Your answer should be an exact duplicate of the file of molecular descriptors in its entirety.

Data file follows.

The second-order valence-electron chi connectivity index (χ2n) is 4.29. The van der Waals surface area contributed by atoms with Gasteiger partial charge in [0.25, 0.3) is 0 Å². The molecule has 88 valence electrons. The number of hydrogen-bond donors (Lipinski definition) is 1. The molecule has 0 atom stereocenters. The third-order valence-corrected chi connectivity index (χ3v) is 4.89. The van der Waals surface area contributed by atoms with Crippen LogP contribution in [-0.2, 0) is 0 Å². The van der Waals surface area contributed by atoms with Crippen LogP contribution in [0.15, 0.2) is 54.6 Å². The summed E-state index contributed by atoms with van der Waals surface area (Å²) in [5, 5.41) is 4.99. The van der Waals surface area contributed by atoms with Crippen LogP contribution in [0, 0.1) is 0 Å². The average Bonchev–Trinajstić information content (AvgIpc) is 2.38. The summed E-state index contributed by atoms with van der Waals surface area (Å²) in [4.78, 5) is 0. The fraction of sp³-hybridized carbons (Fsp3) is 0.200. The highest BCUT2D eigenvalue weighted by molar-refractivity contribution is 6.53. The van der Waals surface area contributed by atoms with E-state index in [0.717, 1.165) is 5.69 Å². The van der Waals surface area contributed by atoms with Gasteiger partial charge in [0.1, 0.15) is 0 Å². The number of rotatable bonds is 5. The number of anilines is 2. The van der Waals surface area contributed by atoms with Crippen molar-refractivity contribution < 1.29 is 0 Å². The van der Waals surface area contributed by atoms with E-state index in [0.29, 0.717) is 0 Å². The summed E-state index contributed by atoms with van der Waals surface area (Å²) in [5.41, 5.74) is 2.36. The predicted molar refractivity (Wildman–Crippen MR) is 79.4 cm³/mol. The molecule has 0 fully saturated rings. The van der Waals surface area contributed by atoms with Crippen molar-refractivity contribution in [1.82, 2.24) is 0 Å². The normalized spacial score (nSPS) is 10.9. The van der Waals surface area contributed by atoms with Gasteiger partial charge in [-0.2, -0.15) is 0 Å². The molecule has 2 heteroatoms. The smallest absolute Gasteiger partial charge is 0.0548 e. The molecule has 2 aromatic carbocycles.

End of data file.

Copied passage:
The second-order valence-electron chi connectivity index (χ2n) is 4.29. The van der Waals surface area contributed by atoms with Gasteiger partial charge in [0.25, 0.3) is 0 Å². The molecule has 88 valence electrons. The number of hydrogen-bond donors (Lipinski definition) is 1. The molecule has 0 atom stereocenters. The third-order valence-corrected chi connectivity index (χ3v) is 4.89. The van der Waals surface area contributed by atoms with Crippen LogP contribution in [-0.2, 0) is 0 Å². The van der Waals surface area contributed by atoms with Crippen LogP contribution in [0.15, 0.2) is 54.6 Å². The summed E-state index contributed by atoms with van der Waals surface area (Å²) in [5, 5.41) is 4.99. The van der Waals surface area contributed by atoms with Crippen LogP contribution in [0, 0.1) is 0 Å². The average Bonchev–Trinajstić information content (AvgIpc) is 2.38. The summed E-state index contributed by atoms with van der Waals surface area (Å²) in [4.78, 5) is 0. The fraction of sp³-hybridized carbons (Fsp3) is 0.200. The highest BCUT2D eigenvalue weighted by molar-refractivity contribution is 6.53. The van der Waals surface area contributed by atoms with E-state index in [0.717, 1.165) is 5.69 Å². The van der Waals surface area contributed by atoms with Gasteiger partial charge in [0.1, 0.15) is 0 Å². The number of rotatable bonds is 5. The number of anilines is 2. The van der Waals surface area contributed by atoms with Crippen molar-refractivity contribution < 1.29 is 0 Å². The van der Waals surface area contributed by atoms with E-state index in [0.29, 0.717) is 0 Å². The summed E-state index contributed by atoms with van der Waals surface area (Å²) in [5.41, 5.74) is 2.36. The predicted molar refractivity (Wildman–Crippen MR) is 79.4 cm³/mol. The molecule has 0 fully saturated rings. The van der Waals surface area contributed by atoms with Crippen molar-refractivity contribution in [1.82, 2.24) is 0 Å². The normalized spacial score (nSPS) is 10.9. The van der Waals surface area contributed by atoms with Gasteiger partial charge in [-0.2, -0.15) is 0 Å². The molecule has 2 heteroatoms. The smallest absolute Gasteiger partial charge is 0.0548 e. The molecule has 2 aromatic carbocycles.